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City of Banjul
Wednesday, October 28, 2020

FTJ defends debt burden, ban on gambling

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The country’s domestic debt alone, as at end-December 2014, stood at 18.7 billion dalasis – a 38 per cent rise from a year earlier and the IMF says it is considering a bailout for the country. 

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In reaction, Jatta, who is also a National Assembly Member for Serrekunda East, said: “Well, we have our own debt problems, but lots of countries are indebted in Africa and some of them are worse than us. You find debt problems even in some Western countries.”

Hon. Jatta, a ruling party heavyweight, said his party had inherited billions of dalasis of loan from the former PPP government. 

He explained: “Part of the loans that we are paying is the whole PPP loans that they have taken all throughout their lives. If you go to the 1993 revenue estimates in the archives, you will see the billions of dalasi loans that we [APRC] inherited. 

“When you look at the resources of the state, almost 47 per cent of the tax collected goes to salaries and the inherited loans from the PPP and the loans we [APRC] took ourselves – another huge chunk goes to debt servicing and the day-to-day running cost of the government. Now, how much is left to invest on development? So what one can do is to take loans and prepare the relevant development programmes and policies to effectively and judiciously invest the money.”

 

Defends ban on gambling 

Jatta further defended government’s recent ban on all forms of gambling, frowning upon the participation of particularly children and women.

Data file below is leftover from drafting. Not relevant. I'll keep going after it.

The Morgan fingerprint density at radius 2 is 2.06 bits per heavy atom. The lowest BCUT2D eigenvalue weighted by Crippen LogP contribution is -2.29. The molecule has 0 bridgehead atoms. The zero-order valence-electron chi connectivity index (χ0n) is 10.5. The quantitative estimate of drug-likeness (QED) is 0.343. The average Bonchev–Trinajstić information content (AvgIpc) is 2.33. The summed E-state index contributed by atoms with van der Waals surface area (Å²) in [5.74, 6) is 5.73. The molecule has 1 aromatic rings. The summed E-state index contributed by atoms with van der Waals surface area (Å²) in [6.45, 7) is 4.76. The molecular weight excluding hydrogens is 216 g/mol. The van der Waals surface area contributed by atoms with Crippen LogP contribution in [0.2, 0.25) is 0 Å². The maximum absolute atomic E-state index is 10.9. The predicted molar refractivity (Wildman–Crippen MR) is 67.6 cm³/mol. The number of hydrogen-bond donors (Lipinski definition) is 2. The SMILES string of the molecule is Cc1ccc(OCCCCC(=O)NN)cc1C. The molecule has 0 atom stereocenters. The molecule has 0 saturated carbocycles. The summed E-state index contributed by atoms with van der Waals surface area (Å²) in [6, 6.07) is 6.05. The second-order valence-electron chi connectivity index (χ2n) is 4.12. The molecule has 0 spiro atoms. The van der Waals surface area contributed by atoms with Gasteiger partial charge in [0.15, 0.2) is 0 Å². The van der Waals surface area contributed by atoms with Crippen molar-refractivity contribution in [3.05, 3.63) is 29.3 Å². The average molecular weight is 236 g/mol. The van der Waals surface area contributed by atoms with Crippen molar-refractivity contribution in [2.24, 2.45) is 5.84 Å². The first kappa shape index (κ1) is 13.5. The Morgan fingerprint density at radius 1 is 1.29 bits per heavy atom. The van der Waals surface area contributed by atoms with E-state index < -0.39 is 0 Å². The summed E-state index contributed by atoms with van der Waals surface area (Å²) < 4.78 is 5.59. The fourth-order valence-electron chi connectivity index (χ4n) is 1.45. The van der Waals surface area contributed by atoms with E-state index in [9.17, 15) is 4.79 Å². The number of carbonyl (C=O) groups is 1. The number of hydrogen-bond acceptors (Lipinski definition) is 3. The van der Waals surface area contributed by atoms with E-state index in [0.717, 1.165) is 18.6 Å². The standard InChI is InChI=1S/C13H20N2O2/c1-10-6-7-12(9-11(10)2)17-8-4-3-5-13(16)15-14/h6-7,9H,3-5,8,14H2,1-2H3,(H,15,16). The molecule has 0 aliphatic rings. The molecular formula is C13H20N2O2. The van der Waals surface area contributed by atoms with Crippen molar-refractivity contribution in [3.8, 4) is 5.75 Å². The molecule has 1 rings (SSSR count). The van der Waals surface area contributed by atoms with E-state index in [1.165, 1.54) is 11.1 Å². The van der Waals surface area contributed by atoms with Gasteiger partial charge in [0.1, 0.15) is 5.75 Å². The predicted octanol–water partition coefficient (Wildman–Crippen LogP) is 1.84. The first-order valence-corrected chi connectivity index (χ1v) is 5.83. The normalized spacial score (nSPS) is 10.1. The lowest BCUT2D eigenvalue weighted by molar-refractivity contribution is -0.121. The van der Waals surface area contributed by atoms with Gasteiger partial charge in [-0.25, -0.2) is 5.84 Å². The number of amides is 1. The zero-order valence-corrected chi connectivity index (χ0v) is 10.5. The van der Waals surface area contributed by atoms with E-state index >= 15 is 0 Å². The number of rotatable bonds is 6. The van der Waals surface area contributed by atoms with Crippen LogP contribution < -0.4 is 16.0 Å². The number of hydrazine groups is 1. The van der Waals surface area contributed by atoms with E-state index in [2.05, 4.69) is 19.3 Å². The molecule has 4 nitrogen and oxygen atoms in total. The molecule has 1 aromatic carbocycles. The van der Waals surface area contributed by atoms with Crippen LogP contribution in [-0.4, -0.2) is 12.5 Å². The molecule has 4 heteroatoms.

“I support the ban because I believe in Islam and Islam bars all forms of gambling,” he told The Standard, adding, “Even Christianity does not support gambling. 

“Gambling is very destructive. In some other places, it triggers violence. Some people lose all their money in it. Gambling is such that no responsible government will let it go on. It cannot be regulated, it should be banned. You see women playing games with monies given to them for the family’s fish money and school boys going to gaming stations with their lunch money or school fees. We are working on making The Gambia a middle income country and this cannot be achieved if children who are to be future leaders are not going to school.”

Barely two weeks following the government’s decision to ban gambling, Omar Jallow of the opposition PPP party criticised the move as a “bad economic decision” adding that the ban will leave over three thousand people jobless.

However, FTJ believes OJ’s view does not hold water.  

He said: “Should we allow gambling because of the people employed in the sector? Then are we going to allow heroine trade, cannabis or cocaine? These trades can make you a millionaire over night. The society has passed that stage because in as much as gambling maybe rewarding, the negative impact on the society is by far higher.”

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